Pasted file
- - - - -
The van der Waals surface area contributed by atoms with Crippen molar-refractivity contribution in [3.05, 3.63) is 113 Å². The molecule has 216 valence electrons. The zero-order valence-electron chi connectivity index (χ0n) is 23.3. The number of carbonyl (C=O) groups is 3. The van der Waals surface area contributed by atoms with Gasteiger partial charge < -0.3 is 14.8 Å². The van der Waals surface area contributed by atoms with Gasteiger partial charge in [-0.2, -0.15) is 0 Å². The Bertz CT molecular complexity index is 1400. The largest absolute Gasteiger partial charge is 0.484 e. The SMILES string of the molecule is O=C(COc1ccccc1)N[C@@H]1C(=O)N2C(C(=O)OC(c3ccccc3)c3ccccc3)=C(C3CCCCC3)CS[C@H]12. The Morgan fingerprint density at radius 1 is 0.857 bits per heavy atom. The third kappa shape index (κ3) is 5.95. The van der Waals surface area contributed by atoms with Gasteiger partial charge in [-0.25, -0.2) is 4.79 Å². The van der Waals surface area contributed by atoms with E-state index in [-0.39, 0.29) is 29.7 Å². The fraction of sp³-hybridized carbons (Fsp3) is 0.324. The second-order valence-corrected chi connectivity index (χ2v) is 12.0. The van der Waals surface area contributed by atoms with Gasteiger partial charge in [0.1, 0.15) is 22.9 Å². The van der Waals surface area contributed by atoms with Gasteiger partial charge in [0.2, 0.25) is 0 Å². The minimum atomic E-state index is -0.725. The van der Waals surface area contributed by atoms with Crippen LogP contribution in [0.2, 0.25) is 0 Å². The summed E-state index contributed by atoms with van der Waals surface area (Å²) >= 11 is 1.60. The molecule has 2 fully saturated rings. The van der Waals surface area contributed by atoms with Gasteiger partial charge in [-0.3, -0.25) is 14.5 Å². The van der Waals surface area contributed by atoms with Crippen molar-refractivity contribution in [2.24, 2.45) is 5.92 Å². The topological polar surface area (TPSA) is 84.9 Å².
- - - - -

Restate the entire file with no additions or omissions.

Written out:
The van der Waals surface area contributed by atoms with Crippen molar-refractivity contribution in [3.05, 3.63) is 113 Å². The molecule has 216 valence electrons. The zero-order valence-electron chi connectivity index (χ0n) is 23.3. The number of carbonyl (C=O) groups is 3. The van der Waals surface area contributed by atoms with Gasteiger partial charge < -0.3 is 14.8 Å². The van der Waals surface area contributed by atoms with Gasteiger partial charge in [-0.2, -0.15) is 0 Å². The Bertz CT molecular complexity index is 1400. The largest absolute Gasteiger partial charge is 0.484 e. The SMILES string of the molecule is O=C(COc1ccccc1)N[C@@H]1C(=O)N2C(C(=O)OC(c3ccccc3)c3ccccc3)=C(C3CCCCC3)CS[C@H]12. The Morgan fingerprint density at radius 1 is 0.857 bits per heavy atom. The third kappa shape index (κ3) is 5.95. The van der Waals surface area contributed by atoms with Gasteiger partial charge in [-0.25, -0.2) is 4.79 Å². The van der Waals surface area contributed by atoms with E-state index in [-0.39, 0.29) is 29.7 Å². The fraction of sp³-hybridized carbons (Fsp3) is 0.324. The second-order valence-corrected chi connectivity index (χ2v) is 12.0. The van der Waals surface area contributed by atoms with Gasteiger partial charge in [0.1, 0.15) is 22.9 Å². The van der Waals surface area contributed by atoms with Gasteiger partial charge in [0.2, 0.25) is 0 Å². The minimum atomic E-state index is -0.725. The van der Waals surface area contributed by atoms with Crippen LogP contribution in [0.2, 0.25) is 0 Å². The summed E-state index contributed by atoms with van der Waals surface area (Å²) >= 11 is 1.60. The molecule has 2 fully saturated rings. The van der Waals surface area contributed by atoms with Gasteiger partial charge in [-0.3, -0.25) is 14.5 Å². The van der Waals surface area contributed by atoms with Crippen molar-refractivity contribution in [2.24, 2.45) is 5.92 Å². The topological polar surface area (TPSA) is 84.9 Å².